recorded August 1972, New York, NY
Produced and performed almost entirely by the newly-liberated Wonder, this masterpiece of funk activism set the stage for Stevie's one-man-band glory years, a flowering of R&B that would change the genre for all time. Originally written for Jeff Beck, it works best here, where the cyclical nature of the groove drives home the point that rational thinking is critical to the advancement of the human race.
recorded March 1973, Los Angeles, CA
Transferring his "What's Going On" brand of jazzy, multitracked soul to the subject of sex, Gaye scored another classic album, one that somehow made the mere act of getting busy seem transcendant. This title track has since become ubiquitous, perhaps even more so than his earlier triumphs; the sheer joy and reassurance in his homemade choir ("We're all sensitive people") makes this come-on truly timeless.
recorded January 1973, Nashville, TN
One of the defining moments in country-soul, this testament to the power of music was by far the best among several similarly-themed hits in the early '70s. Rumors abound about the song -- some say writer Mentor Williams (brother of Paul) was originally inspired by the Beach Boys ("gimme the Beach Boys"?) or that it was written specifically for Elvis. Either way, Gray's version stands as a monument all its own.
recorded August 1972, Chicago, IL
Formerly known as Animals singer Eric Burdon's solo project ("Spill The Wine"), these El Lay natives came into their own in a big way with this ode to the kiddie western series of the same name (1950-56). The vicious Latin-funk groove and subject matter helped make this band -- consisting of six black men and one Danish harmonica player -- a huge favorite among Latinos. Now that's powerful.
recorded October 1972, Philadelphia, PA
The Sound of Philadlphia had already been in full swing by 1973, but the O'Jays gave the sound its first huge smash with this anthem of brotherhood, which stands up much better than other period hits with similar utopian ideals. That's because of the Jays' stellar harmonies and Eddie Levert's signature preaching style, but mainly to that aforementioned sound, a clear progenitor to disco.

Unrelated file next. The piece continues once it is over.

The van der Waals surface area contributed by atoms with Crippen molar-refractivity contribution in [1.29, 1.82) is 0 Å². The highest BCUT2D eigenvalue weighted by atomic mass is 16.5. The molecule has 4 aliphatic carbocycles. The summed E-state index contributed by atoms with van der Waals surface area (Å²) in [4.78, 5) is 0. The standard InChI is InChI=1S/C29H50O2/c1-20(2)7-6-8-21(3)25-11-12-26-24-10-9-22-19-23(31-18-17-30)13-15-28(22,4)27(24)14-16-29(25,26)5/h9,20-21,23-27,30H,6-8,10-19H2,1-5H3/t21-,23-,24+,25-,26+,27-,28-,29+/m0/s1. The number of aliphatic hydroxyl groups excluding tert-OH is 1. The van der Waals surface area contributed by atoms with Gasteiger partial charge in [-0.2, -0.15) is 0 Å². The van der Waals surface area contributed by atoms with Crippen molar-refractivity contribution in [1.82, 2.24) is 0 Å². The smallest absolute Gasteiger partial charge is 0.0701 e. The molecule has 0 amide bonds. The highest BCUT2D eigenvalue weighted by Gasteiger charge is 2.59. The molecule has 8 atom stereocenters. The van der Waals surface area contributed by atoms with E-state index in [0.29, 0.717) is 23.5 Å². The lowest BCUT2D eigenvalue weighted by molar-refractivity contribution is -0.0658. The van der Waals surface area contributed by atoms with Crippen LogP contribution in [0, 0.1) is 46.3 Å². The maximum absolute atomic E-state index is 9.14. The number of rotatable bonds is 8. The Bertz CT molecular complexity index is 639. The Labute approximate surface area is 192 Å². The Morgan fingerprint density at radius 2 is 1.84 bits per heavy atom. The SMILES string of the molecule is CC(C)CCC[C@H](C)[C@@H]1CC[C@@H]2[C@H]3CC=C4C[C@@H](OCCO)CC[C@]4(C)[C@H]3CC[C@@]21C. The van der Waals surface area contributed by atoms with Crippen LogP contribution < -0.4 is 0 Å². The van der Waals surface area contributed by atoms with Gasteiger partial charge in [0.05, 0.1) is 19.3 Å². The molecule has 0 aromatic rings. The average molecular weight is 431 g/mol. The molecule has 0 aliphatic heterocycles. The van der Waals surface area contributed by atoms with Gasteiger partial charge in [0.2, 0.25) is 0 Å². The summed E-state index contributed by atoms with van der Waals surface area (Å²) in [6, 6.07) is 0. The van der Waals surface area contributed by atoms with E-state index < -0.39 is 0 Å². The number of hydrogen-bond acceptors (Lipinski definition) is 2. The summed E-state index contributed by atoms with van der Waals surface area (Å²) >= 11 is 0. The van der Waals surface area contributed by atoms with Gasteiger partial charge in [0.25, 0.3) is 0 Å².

recorded June 1972 January 1973, London, England
It is, of course, impossible to discuss this song without at least mentioning its legendary parent album, "Dark Side of the Moon." The full-length version of this track, however, stands up just fine on its own, a scathing commentary on the crassness of greed and perhaps the only Top 40 hit recorded in 21/8 time. (It slips into 12/8 during the solo, which is why it sounds as if it's speeding up.)
recorded August 1972, New York, NY
This song began life (sorry) as "Double Drum Solo," a percussive instrumental Winter'd had for years. One of the first hits to employ the synthesizer as lead, this jazz-rock monster gets its economy from the fact that it was edited down from several half-hour long jams. One band member commented that the splices of tape hanging everywhere looked liked something a mad scientist would do, and... there you go.
recorded May 1973, Château D'Hierouville, France
Ironically, a heartfelt ballad about rejecting fame was the song that helped jump-start Elton from singer-songwriter to arena godhood. Sporting a difficult yet accessible melody and production so subtle it often gets underappreciated, this dreamily sad single strikes the exact right note of wistful regret. One of Elton and Bernie Taupin's more famous "country bumpkin" stories.
recorded October 1972, London, England
No song, with the possible exception of "American Pie," has intrigued so many with its deliberately obscure subject matter. Of Simon's many famous boyfriends, the odds-on fave is Warren Beatty, who must have done something horrible to warrant soft-rock's greatest kiss-off. The track's other celebrity? Mick Jagger, providing backup vocals that shouldn't work (but do, wonderfully).
recorded April 1973, New York, NY
A truly underappreciated icon of soul vocalese, Knight reached one of many high points on this 45, a song with so many different layers of emotion that perhaps only Gladys (and her constant Greek chorus, the Pips) could mine them all. In fact, her treatment is so painfully honest you almost don't realize how palpably she's making you feel someone else's regret. Not to mention her utter devotion. Woo woo!